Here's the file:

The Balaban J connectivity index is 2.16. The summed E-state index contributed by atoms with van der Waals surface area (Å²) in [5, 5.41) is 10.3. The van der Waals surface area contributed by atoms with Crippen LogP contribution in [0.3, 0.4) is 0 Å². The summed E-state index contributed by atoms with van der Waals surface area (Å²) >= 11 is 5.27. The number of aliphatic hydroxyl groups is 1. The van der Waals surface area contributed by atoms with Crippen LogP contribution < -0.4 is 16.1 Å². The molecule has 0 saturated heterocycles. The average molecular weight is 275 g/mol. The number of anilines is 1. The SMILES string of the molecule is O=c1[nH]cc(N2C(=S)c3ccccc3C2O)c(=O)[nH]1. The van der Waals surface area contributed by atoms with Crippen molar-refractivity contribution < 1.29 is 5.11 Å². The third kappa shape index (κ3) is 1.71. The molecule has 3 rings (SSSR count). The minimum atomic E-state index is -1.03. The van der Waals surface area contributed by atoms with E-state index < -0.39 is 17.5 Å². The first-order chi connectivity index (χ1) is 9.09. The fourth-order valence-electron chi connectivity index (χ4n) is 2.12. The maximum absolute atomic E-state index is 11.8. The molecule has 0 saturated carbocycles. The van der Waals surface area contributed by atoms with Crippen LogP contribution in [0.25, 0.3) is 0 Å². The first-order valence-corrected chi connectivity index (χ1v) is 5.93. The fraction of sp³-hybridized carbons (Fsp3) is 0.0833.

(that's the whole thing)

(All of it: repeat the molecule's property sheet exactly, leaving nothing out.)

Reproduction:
The Balaban J connectivity index is 2.16. The summed E-state index contributed by atoms with van der Waals surface area (Å²) in [5, 5.41) is 10.3. The van der Waals surface area contributed by atoms with Crippen LogP contribution in [0.3, 0.4) is 0 Å². The summed E-state index contributed by atoms with van der Waals surface area (Å²) >= 11 is 5.27. The number of aliphatic hydroxyl groups is 1. The van der Waals surface area contributed by atoms with Crippen LogP contribution < -0.4 is 16.1 Å². The molecule has 0 saturated heterocycles. The average molecular weight is 275 g/mol. The number of anilines is 1. The SMILES string of the molecule is O=c1[nH]cc(N2C(=S)c3ccccc3C2O)c(=O)[nH]1. The van der Waals surface area contributed by atoms with Crippen molar-refractivity contribution < 1.29 is 5.11 Å². The third kappa shape index (κ3) is 1.71. The molecule has 3 rings (SSSR count). The minimum atomic E-state index is -1.03. The van der Waals surface area contributed by atoms with E-state index < -0.39 is 17.5 Å². The first-order chi connectivity index (χ1) is 9.09. The fourth-order valence-electron chi connectivity index (χ4n) is 2.12. The maximum absolute atomic E-state index is 11.8. The molecule has 0 saturated carbocycles. The van der Waals surface area contributed by atoms with Crippen LogP contribution in [0.25, 0.3) is 0 Å². The first-order valence-corrected chi connectivity index (χ1v) is 5.93. The fraction of sp³-hybridized carbons (Fsp3) is 0.0833.